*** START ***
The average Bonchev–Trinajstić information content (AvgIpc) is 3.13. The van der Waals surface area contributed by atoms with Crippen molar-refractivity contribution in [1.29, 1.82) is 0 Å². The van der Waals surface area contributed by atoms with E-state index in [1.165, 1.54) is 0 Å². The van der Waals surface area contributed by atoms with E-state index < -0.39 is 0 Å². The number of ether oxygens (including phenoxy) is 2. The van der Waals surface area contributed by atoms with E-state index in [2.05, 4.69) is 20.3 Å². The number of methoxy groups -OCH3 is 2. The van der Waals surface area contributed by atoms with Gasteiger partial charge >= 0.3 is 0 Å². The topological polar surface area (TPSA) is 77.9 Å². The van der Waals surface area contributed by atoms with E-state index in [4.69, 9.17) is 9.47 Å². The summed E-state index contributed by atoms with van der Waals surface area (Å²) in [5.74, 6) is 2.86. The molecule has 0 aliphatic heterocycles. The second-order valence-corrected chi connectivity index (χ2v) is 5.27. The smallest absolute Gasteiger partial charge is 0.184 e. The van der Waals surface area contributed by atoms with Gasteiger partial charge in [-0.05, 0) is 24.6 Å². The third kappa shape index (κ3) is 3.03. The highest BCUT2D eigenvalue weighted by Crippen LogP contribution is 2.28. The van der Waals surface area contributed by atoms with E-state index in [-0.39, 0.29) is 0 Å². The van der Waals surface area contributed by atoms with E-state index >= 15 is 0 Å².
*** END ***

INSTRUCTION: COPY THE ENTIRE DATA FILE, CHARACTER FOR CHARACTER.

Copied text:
The average Bonchev–Trinajstić information content (AvgIpc) is 3.13. The van der Waals surface area contributed by atoms with Crippen molar-refractivity contribution in [1.29, 1.82) is 0 Å². The van der Waals surface area contributed by atoms with E-state index in [1.165, 1.54) is 0 Å². The van der Waals surface area contributed by atoms with E-state index < -0.39 is 0 Å². The number of ether oxygens (including phenoxy) is 2. The van der Waals surface area contributed by atoms with E-state index in [2.05, 4.69) is 20.3 Å². The number of methoxy groups -OCH3 is 2. The van der Waals surface area contributed by atoms with Gasteiger partial charge >= 0.3 is 0 Å². The topological polar surface area (TPSA) is 77.9 Å². The van der Waals surface area contributed by atoms with E-state index in [4.69, 9.17) is 9.47 Å². The summed E-state index contributed by atoms with van der Waals surface area (Å²) in [5.74, 6) is 2.86. The molecule has 0 aliphatic heterocycles. The second-order valence-corrected chi connectivity index (χ2v) is 5.27. The smallest absolute Gasteiger partial charge is 0.184 e. The van der Waals surface area contributed by atoms with Gasteiger partial charge in [-0.05, 0) is 24.6 Å². The third kappa shape index (κ3) is 3.03. The highest BCUT2D eigenvalue weighted by Crippen LogP contribution is 2.28. The van der Waals surface area contributed by atoms with E-state index in [-0.39, 0.29) is 0 Å². The van der Waals surface area contributed by atoms with E-state index >= 15 is 0 Å².